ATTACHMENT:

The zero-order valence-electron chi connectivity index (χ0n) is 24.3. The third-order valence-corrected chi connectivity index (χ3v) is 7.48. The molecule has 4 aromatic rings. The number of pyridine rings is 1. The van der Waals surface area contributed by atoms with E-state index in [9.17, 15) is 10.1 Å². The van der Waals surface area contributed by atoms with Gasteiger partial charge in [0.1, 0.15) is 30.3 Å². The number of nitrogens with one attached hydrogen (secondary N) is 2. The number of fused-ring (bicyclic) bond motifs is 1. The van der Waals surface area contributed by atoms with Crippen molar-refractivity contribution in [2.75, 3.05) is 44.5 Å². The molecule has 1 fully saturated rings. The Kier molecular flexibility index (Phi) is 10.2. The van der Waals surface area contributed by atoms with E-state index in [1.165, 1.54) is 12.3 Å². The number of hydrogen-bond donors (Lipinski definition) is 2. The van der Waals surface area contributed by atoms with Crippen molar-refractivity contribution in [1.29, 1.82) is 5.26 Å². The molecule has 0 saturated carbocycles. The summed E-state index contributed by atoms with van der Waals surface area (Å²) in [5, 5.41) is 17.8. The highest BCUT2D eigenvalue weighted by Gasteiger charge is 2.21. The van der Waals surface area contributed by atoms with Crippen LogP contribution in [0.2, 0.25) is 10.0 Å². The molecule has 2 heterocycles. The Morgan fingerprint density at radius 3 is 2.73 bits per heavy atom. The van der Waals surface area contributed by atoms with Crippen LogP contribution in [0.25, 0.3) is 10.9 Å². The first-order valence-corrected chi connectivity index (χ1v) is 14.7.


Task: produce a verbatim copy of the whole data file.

The zero-order valence-electron chi connectivity index (χ0n) is 24.3. The third-order valence-corrected chi connectivity index (χ3v) is 7.48. The molecule has 4 aromatic rings. The number of pyridine rings is 1. The van der Waals surface area contributed by atoms with E-state index in [9.17, 15) is 10.1 Å². The van der Waals surface area contributed by atoms with Gasteiger partial charge in [0.1, 0.15) is 30.3 Å². The number of nitrogens with one attached hydrogen (secondary N) is 2. The number of fused-ring (bicyclic) bond motifs is 1. The van der Waals surface area contributed by atoms with Crippen molar-refractivity contribution in [2.75, 3.05) is 44.5 Å². The molecule has 1 fully saturated rings. The Kier molecular flexibility index (Phi) is 10.2. The van der Waals surface area contributed by atoms with E-state index in [1.165, 1.54) is 12.3 Å². The number of hydrogen-bond donors (Lipinski definition) is 2. The van der Waals surface area contributed by atoms with Crippen molar-refractivity contribution in [1.29, 1.82) is 5.26 Å². The molecule has 0 saturated carbocycles. The summed E-state index contributed by atoms with van der Waals surface area (Å²) in [5, 5.41) is 17.8. The highest BCUT2D eigenvalue weighted by Gasteiger charge is 2.21. The van der Waals surface area contributed by atoms with Crippen LogP contribution in [0.2, 0.25) is 10.0 Å². The molecule has 2 heterocycles. The Morgan fingerprint density at radius 3 is 2.73 bits per heavy atom. The van der Waals surface area contributed by atoms with Crippen LogP contribution in [0.25, 0.3) is 10.9 Å². The first-order valence-corrected chi connectivity index (χ1v) is 14.7.